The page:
Updated January, 2011
If you’re an online organizer, your activist list is often your most precious possession outside of your website — its members are your supporters, your regular readers and frequently your source of precious cash. You’re likely to spend an enormous amount of effort building the list, and you SHOULD spend a lot of time thinking about how to maintain it. Traditionally, email has been the primary tool for keeping in touch with supporters, but as Facebook, Twitter et al become more prominent and email deliverability become more of a problem, email may find itself dethroned in the future. As of this writing, though, email is still by far the most widely used online supporter-contact tool — despite constant predictions of its imminent demise.
[As an aside, back in 2000 I briefly flirted with a national campaign for a certain third-party candidate, but the dalliance ended for good when they lost a hefty chunk of their activist list to a server crash — I was already a little turned off by what seemed to be a dangerous level of disorganization, and I ran away in disgust when they didn’t even have a backup copy of the one database they desperately needed to hold on to. Anyway…]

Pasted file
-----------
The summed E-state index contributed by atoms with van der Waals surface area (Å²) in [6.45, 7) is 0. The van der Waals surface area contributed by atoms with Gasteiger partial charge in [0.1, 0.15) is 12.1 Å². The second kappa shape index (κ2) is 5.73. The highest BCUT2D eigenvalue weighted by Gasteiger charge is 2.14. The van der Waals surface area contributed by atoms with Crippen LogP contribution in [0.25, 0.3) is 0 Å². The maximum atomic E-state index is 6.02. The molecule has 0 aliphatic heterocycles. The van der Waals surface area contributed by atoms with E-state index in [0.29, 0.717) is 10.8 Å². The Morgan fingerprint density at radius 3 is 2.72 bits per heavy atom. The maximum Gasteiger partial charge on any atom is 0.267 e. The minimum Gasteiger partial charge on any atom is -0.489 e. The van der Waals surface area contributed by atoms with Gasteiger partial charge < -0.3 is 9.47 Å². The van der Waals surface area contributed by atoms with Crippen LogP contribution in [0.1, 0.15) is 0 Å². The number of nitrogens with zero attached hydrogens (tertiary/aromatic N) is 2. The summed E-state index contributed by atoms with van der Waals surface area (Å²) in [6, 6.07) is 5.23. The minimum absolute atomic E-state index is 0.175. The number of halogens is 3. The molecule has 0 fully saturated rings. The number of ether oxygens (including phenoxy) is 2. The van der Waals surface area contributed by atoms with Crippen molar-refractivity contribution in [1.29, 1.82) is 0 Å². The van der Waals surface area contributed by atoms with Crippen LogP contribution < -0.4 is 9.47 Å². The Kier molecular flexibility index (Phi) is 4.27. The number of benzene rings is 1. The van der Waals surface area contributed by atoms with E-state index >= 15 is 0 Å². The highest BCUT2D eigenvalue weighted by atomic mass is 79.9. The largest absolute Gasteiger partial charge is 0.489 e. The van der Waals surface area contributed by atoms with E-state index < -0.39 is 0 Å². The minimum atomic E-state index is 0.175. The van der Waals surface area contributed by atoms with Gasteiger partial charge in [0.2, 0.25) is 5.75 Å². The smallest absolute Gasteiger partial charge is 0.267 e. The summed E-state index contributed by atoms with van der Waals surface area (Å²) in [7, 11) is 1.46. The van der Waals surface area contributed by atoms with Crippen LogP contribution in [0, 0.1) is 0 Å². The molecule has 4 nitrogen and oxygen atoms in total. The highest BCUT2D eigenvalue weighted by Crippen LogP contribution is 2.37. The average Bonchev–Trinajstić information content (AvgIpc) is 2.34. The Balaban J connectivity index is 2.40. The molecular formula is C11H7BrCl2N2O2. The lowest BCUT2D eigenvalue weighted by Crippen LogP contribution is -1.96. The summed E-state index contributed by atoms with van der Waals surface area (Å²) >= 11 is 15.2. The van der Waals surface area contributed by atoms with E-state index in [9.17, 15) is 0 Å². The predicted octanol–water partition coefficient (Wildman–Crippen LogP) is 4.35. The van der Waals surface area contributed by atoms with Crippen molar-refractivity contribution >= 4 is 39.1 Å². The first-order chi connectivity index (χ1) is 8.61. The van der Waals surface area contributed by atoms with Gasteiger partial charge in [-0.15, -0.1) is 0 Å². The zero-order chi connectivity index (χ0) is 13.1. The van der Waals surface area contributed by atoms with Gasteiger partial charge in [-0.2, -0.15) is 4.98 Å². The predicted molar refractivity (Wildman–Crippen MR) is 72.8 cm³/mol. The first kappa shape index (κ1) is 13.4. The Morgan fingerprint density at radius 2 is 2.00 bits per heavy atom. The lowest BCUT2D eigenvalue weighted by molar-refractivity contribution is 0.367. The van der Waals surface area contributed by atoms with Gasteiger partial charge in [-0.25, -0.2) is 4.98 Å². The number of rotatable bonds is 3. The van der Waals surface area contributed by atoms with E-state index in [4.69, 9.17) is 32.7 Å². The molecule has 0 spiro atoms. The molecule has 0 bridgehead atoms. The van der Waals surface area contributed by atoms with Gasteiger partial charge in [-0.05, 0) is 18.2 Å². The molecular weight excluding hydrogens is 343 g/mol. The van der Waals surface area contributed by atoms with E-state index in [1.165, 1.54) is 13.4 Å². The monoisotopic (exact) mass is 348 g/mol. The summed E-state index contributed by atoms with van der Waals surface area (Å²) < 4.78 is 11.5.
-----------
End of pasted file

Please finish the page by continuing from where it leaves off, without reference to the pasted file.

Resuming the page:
What About Listservs?
Though we’re going to spend most of this chapter talking about blast-email lists, which campaigns use to send messages from a central source to many subscribers at once, interactive email-based discussion groups are also a valuable tool. Listservs have been around since the early days of the ‘net, and as of 2011 they’re still going strong — I belong to several back-channel discussion groups composed of online campaigners and communicators, and many, many similar communities connect activists, journalists and bloggers. One example, the reporter-heavy Journolist, even blasted into the news in 2010 when messages featuring comments from a prominent libertarian blogger appeared in public and angered his conservative colleagues enough to cost him a writing gig at the Washington Post.
Besides illustrating the danger of putting ANYTHING online that you wouldn’t want printed on the front page of the New York Times, this episode demonstrates the continuing utility of an old tool. Campaigns should look for opportunities to join existing communities to learn from others and connect with important or influential voices, and in some cases it will make sense to start a new discussion group or listserv to connect with and organize activists.
The Basics of Email List Management
Back-channel messages and listservs can be useful, but campaigns typically focus on email’s power as a mass-communications tool. Let’s look next at some basics about lists and list management.